DNS and the way we search points out mistakes

I was browsing my twitter feed this morning and remembered one of my followers/followees (?) had just spent some time changing their website and thought I would have a look.

Their twitter profile had their website link in it and I duly clicked it and found the landing page for their hosting company – oops.

What had been forgotten was that “www.domain.com” is a different website to “domain.com” they had omitted to make a second entry in their DNS server for “domain.com” easily done in the rush to launch. Some companies actually use it for a second machine for redundancy or extra pages. I have found internal servers using this function and being presented with Microsoft Small Business Server login screens before now, giving access to the local network with some username and password social engineering, not really where you want customers to end up even by mistake.

example remote web workplace login and how to change it

borrowed this image from SBS Diva’s blog, thank you.

I recently had a big debate with the branding department of a major UK  organisation where they said that “domain.com” looks better in documents than “www.domain.com” they had no idea of the ramifications when they did it on sites that they had no control over.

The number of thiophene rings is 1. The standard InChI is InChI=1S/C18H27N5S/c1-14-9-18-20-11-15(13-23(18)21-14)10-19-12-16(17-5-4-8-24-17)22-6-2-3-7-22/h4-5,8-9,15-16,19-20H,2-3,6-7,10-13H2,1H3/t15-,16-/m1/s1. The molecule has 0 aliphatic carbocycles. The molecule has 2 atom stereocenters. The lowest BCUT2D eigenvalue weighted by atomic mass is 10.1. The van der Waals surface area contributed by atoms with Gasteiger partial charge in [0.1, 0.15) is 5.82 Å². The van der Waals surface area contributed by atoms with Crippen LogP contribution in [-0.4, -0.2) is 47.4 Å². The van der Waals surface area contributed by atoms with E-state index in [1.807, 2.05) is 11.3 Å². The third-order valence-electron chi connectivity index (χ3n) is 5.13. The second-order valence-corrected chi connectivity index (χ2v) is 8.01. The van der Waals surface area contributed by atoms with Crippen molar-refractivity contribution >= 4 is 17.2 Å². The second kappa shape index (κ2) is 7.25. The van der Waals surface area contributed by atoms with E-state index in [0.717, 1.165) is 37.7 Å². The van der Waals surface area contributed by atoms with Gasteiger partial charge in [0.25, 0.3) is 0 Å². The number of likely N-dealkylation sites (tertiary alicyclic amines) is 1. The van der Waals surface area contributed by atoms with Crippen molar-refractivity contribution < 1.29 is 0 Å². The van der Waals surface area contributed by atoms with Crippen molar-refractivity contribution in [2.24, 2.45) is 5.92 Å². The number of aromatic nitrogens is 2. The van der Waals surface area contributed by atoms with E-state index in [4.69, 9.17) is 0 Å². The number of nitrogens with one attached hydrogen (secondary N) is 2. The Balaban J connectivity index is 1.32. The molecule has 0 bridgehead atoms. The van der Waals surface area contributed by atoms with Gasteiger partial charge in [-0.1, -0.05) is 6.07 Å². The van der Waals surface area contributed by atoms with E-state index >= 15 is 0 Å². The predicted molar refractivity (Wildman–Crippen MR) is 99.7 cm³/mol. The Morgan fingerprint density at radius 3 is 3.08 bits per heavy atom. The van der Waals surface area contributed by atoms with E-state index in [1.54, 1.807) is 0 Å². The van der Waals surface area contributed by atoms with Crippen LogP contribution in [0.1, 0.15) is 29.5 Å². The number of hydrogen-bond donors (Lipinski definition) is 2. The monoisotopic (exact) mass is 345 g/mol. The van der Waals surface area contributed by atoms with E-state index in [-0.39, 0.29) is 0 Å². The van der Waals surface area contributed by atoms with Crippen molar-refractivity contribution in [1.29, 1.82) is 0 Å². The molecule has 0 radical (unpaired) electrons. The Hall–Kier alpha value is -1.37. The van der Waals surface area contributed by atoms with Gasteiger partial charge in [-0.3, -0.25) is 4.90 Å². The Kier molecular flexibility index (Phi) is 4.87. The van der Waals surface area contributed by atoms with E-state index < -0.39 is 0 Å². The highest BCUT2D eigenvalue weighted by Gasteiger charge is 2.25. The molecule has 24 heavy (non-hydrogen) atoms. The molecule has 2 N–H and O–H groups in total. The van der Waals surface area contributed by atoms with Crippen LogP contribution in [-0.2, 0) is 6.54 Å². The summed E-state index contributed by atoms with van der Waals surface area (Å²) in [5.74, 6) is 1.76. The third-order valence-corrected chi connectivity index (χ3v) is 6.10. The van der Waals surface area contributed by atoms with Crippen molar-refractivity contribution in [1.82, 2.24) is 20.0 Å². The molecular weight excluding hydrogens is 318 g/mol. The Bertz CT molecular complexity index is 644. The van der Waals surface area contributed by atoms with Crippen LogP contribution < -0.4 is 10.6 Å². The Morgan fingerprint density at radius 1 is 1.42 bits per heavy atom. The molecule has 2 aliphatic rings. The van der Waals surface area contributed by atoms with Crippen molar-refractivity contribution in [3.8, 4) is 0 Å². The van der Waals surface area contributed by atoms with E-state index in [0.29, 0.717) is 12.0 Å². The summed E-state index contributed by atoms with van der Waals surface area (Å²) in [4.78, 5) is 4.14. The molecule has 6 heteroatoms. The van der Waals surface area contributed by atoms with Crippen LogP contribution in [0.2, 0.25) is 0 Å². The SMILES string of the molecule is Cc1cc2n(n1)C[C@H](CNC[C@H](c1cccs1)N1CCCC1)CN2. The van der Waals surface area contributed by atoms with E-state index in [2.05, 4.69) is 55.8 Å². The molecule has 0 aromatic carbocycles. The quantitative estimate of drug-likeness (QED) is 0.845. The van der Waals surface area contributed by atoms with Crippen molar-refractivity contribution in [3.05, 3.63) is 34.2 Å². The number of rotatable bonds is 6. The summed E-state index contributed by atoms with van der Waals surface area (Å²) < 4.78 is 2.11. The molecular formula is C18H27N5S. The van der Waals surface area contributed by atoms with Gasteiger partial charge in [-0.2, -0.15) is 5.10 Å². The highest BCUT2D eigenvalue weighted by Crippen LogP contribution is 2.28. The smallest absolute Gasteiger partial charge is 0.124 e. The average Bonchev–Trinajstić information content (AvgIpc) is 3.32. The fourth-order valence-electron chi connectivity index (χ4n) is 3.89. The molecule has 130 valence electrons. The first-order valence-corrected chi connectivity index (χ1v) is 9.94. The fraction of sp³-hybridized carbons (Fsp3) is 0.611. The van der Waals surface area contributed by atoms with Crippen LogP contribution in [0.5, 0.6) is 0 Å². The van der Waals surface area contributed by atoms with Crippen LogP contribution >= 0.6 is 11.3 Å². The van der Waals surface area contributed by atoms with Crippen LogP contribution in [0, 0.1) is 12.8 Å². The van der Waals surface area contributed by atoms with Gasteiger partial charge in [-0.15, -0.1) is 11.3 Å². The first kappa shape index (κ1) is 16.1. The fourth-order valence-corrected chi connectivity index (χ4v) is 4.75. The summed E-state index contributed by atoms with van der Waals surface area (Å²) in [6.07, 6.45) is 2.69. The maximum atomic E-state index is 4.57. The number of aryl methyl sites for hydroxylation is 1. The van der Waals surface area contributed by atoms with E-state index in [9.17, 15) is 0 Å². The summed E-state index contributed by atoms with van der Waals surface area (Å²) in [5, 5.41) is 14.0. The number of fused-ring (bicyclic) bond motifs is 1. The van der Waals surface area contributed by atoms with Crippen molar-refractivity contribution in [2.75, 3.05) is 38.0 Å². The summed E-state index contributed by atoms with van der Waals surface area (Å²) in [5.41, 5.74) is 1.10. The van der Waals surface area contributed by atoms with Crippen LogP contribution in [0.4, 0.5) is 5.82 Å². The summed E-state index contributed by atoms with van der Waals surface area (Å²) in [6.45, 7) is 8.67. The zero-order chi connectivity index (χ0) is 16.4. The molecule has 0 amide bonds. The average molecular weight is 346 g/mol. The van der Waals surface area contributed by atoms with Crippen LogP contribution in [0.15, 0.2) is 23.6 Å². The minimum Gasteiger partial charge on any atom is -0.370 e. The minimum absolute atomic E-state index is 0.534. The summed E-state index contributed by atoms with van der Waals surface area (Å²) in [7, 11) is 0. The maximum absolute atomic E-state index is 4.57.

This made me think of how lazy our web browsing has become, we now use the browser address bar as a search bar:

IE Header

This means we stop typing http:// or www and just enter the company name. We could end up anywhere !! Mostly Google, Bing etc. show you the right sites (after having noted your search history) but there are a lot of phishing sites out there ready to grab your details and they have been known to sell to you and take your money before you know anything about it.

I am not the only one that thinks this, HMRC has a page on it, all about emails but note the web links lower down

HMRC Security examples link

As do Microsoft, note the misspelt links on the pageMicrosoft Securoty scam link

Google’s search shows over 7m examples when you search for “examples of phishing scams”

The answer is to be very careful about DNS and your use of the search bar when you are surfing somewhere which holds your personal information and when you shorten things for Twitter feeds etc.